Robust sales growth in January does not herald an upturn on the high street, retailers have been warned.
The BRC-KPMG Sales Monitor has revealed that like-for-like growth for the month was 4.1 per cent, while total sales climbed 6.8 per cent. However, sales tailed off towards the end of the month.
But BRC director-general Bill Moyes cautioned: 'These figures cannot be taken as evidence that the recent downward trend will not continue.'
He said that January's sales level had brought 'light relief', but reflected shoppers' postponement of purchases until after Christmas.
Moyes called on the Government to address cost burdens resulting from tax rises and over-regulation. 'Retail is being strangled between rising overheads and tighter price pressures on the high street,' he warned.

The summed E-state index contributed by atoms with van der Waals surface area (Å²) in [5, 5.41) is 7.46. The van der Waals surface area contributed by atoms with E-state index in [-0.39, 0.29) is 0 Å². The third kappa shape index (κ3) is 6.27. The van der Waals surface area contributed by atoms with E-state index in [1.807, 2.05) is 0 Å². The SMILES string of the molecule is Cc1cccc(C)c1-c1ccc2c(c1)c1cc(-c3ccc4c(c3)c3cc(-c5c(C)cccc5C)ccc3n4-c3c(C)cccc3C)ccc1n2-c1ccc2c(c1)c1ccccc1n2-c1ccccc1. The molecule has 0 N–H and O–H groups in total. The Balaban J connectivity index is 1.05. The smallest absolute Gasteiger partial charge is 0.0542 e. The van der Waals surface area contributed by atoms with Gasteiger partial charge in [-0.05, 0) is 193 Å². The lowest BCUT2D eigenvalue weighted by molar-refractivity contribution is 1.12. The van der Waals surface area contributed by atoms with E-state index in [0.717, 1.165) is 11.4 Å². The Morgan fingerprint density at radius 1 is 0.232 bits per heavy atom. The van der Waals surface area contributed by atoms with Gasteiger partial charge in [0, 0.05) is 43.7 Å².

Clothing, footwear and home accessories all showed 'significant' volume increases in comparison to previous years. In-store restaurants located in London shops also notched up an 'extremely good performance'.
Electricals began strongly, but there was a 'deteriorating trend through the month', food was 'good overall' and DIY had a 'poor month'.
KPMG head of retail Amanda Aldridge said that the Bank of England's recent base rate cut to 3.75 per cent would be welcomed by retailers that are 'working hard to keep people shopping through the next few months'.
SG Securities analyst John Baillie warned retailers to be prudent. He said: 'There has been a very strong post-Christmas clearance period that isn't indicative of the current trend. Retailers need to be a bit more cautious on the outlook for 2003.'